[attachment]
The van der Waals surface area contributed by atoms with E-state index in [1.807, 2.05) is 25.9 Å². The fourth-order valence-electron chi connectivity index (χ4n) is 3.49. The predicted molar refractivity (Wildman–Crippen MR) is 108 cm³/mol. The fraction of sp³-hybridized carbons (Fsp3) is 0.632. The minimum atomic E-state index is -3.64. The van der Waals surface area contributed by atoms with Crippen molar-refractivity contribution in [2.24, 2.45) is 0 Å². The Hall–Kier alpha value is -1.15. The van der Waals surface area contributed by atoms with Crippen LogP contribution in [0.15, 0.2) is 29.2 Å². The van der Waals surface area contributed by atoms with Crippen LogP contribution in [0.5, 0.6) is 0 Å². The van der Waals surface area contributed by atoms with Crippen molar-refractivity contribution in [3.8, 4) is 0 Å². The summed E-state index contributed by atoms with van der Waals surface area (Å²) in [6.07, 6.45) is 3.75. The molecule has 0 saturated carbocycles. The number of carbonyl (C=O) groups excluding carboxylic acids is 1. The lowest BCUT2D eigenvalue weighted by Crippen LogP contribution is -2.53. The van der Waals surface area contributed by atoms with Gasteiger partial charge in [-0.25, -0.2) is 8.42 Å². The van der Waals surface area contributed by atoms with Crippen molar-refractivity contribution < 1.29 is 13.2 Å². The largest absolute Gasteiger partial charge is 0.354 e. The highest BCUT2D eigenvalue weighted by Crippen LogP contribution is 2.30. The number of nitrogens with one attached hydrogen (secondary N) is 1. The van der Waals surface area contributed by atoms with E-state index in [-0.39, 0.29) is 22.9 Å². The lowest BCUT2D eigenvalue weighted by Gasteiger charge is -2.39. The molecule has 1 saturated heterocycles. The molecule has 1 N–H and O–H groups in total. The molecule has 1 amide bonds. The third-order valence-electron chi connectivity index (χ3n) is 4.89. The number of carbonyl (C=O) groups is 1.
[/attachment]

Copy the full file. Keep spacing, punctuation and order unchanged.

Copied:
The van der Waals surface area contributed by atoms with E-state index in [1.807, 2.05) is 25.9 Å². The fourth-order valence-electron chi connectivity index (χ4n) is 3.49. The predicted molar refractivity (Wildman–Crippen MR) is 108 cm³/mol. The fraction of sp³-hybridized carbons (Fsp3) is 0.632. The minimum atomic E-state index is -3.64. The van der Waals surface area contributed by atoms with Crippen molar-refractivity contribution in [2.24, 2.45) is 0 Å². The Hall–Kier alpha value is -1.15. The van der Waals surface area contributed by atoms with Crippen LogP contribution in [0.15, 0.2) is 29.2 Å². The van der Waals surface area contributed by atoms with Crippen LogP contribution in [0.5, 0.6) is 0 Å². The van der Waals surface area contributed by atoms with Crippen molar-refractivity contribution in [3.8, 4) is 0 Å². The summed E-state index contributed by atoms with van der Waals surface area (Å²) in [6.07, 6.45) is 3.75. The molecule has 0 saturated carbocycles. The number of carbonyl (C=O) groups excluding carboxylic acids is 1. The lowest BCUT2D eigenvalue weighted by Crippen LogP contribution is -2.53. The van der Waals surface area contributed by atoms with Gasteiger partial charge in [-0.25, -0.2) is 8.42 Å². The van der Waals surface area contributed by atoms with Crippen molar-refractivity contribution < 1.29 is 13.2 Å². The largest absolute Gasteiger partial charge is 0.354 e. The highest BCUT2D eigenvalue weighted by Crippen LogP contribution is 2.30. The number of nitrogens with one attached hydrogen (secondary N) is 1. The van der Waals surface area contributed by atoms with E-state index in [-0.39, 0.29) is 22.9 Å². The lowest BCUT2D eigenvalue weighted by Gasteiger charge is -2.39. The molecule has 1 saturated heterocycles. The molecule has 1 N–H and O–H groups in total. The molecule has 1 amide bonds. The third-order valence-electron chi connectivity index (χ3n) is 4.89. The number of carbonyl (C=O) groups is 1.